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10 Best Movie Marketing Campaigns Ever

http://www.bbc.com/culture/story/20161028-what-kazakhstan-really-thought-of-borat Via BBC.com

Creating and making a hit movie is no easy task. Lots of hard work, time, and money (tons of money) go into making a hit film in Hollwyood. Even if all the hard work goes smooth and your actors put on a great show, there is no guarantee your movie will take off like you believe it should. One big part of a movie’s success (or lack thereof) is something not many people will think about — the marketing. How a movie is portrayed in print ads or commercials can have a big impact on whether the potential audience is even interested or not. A great marketing campaign can help get tens (or hundreds) of thousands more people to line up at the box office, which can help make it a financial success. With that in mind, this article will take a closer look at 10 of the best movie marketing campaigns in history. Some are newer, some are older, but they are all great!

10. Paranormal Activity

We open this countdown by looking at Paranormal Activity, which took the horror genre by storm back around a decade ago. This film generated a ton of buzz online by releasing “found footage” style trailers, in an effort to make the film look more like a documentary than a traditional, fictionalized scary movie (similar to a film you will hear about later in this article). These trailers also didn’t offer much from the movie like most trailers, but instead, showed snippets of audience reactions. These reactions included people screaming and jumping out of their seats, alluding to how scary the film was. This campaign was a huge success and this film got a ton of attention, and many people thought the film was real footage when they went to see it for the first time.

http://bloody-disgusting.com/movie/3463391/jason-blum-open-rebooting-paranormal-activity/ Via bloody-disgusting.com

9. Avatar

Before it was one of the most popular films of all time, Avatar was a mysterious but highly anticipated film. Despite the film coming out in December of 2009, James Cameron and his marketing team didn’t release any concrete visuals until a few months prior, whereas most large films release things over a year before the release. This is one of the few examples out there where “less is more” was true when it comes to a marketing campaign. The mysterious nature of this film, which was garnering a lot of attention for its ground breaking use of 3D technology but hardly nothing about the actual plot, really piqued the interest of movie goers everywhere. To date, Avatar has grossed over $2.7 billion at the box office, which is the most all-time by a few hundred million dollars. The actual story might have been a bit cliche, but the visuals were definitely stunning. Multiple sequels are in the works.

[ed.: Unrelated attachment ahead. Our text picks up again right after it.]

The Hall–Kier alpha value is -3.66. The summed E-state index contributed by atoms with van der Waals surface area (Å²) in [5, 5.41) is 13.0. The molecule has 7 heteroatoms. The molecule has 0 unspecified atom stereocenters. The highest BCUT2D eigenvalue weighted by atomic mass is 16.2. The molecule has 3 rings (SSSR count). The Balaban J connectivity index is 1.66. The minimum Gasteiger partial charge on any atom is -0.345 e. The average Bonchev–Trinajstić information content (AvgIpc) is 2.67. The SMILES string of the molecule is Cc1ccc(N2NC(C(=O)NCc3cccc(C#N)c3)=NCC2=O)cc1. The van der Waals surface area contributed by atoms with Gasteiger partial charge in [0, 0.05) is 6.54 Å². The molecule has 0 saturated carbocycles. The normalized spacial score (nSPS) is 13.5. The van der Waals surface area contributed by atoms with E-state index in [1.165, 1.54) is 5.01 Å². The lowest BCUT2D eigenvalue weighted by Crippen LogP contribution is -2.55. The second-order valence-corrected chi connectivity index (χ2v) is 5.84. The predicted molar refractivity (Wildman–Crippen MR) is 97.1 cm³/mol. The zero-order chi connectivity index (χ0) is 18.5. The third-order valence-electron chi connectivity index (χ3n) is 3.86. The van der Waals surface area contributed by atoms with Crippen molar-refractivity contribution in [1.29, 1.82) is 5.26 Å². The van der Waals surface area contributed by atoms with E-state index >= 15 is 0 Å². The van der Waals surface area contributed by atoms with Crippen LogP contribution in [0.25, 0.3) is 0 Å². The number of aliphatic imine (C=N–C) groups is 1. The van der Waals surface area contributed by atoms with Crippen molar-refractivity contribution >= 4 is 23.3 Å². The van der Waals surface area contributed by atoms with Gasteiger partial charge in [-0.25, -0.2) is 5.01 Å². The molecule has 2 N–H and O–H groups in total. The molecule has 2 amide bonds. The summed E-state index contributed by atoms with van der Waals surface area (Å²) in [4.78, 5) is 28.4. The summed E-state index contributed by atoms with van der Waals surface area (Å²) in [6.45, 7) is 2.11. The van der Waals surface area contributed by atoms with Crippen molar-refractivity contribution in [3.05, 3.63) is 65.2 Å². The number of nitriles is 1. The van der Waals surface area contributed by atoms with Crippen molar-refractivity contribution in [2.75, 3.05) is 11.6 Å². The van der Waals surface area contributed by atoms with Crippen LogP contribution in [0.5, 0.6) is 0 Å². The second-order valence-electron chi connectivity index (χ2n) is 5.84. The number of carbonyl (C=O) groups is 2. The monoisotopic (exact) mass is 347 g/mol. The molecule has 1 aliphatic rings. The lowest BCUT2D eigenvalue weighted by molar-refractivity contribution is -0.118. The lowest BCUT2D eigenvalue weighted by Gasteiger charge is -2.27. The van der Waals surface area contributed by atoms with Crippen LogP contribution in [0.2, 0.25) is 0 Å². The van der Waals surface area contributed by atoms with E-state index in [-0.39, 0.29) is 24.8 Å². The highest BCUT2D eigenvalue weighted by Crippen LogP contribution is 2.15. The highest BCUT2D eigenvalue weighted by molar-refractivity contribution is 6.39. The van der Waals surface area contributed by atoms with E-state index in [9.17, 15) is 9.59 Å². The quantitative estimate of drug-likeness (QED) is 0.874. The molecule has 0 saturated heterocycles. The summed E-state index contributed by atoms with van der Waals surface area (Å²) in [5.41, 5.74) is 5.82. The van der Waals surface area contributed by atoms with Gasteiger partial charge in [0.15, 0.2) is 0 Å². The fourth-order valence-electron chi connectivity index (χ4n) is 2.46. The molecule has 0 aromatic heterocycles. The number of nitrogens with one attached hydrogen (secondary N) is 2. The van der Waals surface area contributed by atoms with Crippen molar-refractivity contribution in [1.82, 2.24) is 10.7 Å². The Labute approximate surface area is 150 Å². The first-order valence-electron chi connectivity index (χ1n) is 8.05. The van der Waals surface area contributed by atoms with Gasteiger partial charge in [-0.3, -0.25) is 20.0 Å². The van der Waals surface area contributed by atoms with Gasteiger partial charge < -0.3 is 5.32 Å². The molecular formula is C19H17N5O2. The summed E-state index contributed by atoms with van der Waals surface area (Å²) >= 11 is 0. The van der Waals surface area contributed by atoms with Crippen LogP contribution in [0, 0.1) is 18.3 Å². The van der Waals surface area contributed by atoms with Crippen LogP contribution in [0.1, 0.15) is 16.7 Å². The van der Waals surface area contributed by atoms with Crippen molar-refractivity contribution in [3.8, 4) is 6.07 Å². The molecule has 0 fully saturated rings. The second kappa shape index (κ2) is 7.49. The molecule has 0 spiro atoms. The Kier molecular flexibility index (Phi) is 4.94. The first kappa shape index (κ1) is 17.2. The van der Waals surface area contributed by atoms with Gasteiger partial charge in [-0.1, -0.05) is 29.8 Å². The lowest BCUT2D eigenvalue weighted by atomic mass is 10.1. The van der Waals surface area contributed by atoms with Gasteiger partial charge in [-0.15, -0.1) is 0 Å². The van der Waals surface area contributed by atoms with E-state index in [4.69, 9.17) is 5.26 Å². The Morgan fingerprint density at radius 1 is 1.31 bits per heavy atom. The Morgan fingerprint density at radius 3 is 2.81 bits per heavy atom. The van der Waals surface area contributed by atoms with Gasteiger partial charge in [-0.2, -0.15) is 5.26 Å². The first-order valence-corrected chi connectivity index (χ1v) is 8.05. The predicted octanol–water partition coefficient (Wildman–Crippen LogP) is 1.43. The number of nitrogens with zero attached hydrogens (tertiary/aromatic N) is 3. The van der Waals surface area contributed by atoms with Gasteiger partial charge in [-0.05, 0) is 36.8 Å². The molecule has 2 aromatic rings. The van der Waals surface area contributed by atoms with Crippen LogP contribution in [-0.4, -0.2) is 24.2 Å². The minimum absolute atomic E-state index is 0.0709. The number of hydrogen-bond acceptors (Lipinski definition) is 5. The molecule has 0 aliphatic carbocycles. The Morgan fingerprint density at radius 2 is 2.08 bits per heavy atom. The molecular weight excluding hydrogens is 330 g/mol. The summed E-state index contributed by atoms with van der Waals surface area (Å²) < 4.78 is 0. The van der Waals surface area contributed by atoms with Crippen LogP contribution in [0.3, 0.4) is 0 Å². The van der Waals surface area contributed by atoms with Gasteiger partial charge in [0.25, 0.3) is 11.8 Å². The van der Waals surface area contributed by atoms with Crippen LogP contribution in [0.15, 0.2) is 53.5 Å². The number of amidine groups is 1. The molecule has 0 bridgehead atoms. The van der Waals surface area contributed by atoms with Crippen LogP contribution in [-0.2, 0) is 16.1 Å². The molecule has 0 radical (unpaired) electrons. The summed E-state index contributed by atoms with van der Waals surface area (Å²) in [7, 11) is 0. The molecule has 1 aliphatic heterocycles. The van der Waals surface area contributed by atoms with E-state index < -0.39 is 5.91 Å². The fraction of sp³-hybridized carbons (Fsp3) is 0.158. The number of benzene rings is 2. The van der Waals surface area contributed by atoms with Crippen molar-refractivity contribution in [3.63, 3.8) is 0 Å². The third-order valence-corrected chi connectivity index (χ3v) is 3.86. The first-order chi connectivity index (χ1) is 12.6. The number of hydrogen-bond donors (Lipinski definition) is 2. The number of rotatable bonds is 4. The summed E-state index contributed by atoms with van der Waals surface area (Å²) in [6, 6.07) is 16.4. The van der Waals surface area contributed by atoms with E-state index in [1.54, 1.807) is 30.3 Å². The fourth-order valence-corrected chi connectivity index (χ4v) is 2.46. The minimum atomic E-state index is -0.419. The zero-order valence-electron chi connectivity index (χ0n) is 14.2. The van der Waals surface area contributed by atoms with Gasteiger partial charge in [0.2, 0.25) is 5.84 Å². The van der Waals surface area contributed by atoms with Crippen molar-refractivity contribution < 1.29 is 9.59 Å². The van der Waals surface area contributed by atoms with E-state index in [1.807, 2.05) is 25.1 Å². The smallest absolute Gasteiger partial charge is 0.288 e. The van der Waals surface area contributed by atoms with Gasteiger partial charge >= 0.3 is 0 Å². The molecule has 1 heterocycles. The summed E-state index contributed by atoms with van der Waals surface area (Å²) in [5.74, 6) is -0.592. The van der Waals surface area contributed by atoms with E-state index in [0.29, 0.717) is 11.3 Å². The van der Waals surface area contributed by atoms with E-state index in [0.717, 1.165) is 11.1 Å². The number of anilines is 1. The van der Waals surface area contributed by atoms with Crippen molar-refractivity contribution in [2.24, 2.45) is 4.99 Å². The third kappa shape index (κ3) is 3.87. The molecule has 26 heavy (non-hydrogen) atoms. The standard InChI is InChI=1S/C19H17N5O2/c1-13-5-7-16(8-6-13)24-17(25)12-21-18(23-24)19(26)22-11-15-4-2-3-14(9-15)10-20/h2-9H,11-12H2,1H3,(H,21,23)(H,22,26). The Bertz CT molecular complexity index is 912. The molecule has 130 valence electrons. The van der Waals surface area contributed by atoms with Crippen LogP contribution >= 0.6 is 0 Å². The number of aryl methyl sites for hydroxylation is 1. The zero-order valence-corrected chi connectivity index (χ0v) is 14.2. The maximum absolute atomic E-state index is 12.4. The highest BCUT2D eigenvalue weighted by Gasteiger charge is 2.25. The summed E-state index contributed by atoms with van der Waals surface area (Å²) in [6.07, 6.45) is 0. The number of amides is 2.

https://www.vg247.com/2017/02/28/avatar-the-highest-grossing-film-ever-is-getting-a-new-game-from-the-division-devs/ Via vg247.com

8. The Hunger Games

The Hunger Games was a hugely popular young-adult book series before becoming a movie, so they already had a built-in audience for their films. While some marketing teams might decide to do less when it comes to advertising an established brand, The Hunger Games’ team still decided to go all out with their campaign. They did an amazing job, specifically targeting the younger teen audience. The key component of their massive marketing campaign was the fact that they created a giant “online world” for their fans. This online world let fans unlock hidden content, special extras, and other exclusive content. They did a great job at engaging their audience and not only showing them things like trailers and photo stills, but also letting them get involved.

https://www.wired.com/2014/11/mockingjay-violence-teens/ Via Wired.com

7. The Dark Knight

While this film didn’t need a huge marketing campaign (it was likely already destined for greatness), it sure didn’t hurt it. The advertising for The Dark Knight began over a year before the film actually released. They ran a fake political campaign for Harvey Dent, had scavenger hunts, and even created and sent out a fake newspaper called The Gotham Times. Of course, they also had traditional things like great posters and trailers as well. When it was first released, I actually worked in a movie theater. I never have seen an opening night like The Dark Knight, so it looks like the marketing worked. Of course, the movie also sadly benefited from the untimely death of Heath Ledger, who gave an Oscar-winning performance as The Joker. Many flocked to the film just to see Ledger in his last feature role.

http://collider.com/the-dark-knight-4k-remaster/ Via collider.com

6. The Avengers

The Avengers is different from any other film on this list, as its marketing campaign was essentially all of the Marvel films that came before it. As you know, The Avengers is the collection of Marvel superstars combining into one team. Each Marvel film before it introduced us to the characters and their backstory. So by the time The Avengers was released in 2012, the backstory was all laid out and people were familiar with every character. The audience for the film was huge and The Avengers was a box office smash. The film still had a traditional marketing campaign too, but using these previous films as a bit of a marketing tool was a great move to go above and beyond the competition.

https://letterboxd.com/film/the-avengers-2012/ Via letterboxd.com

5. Deadpool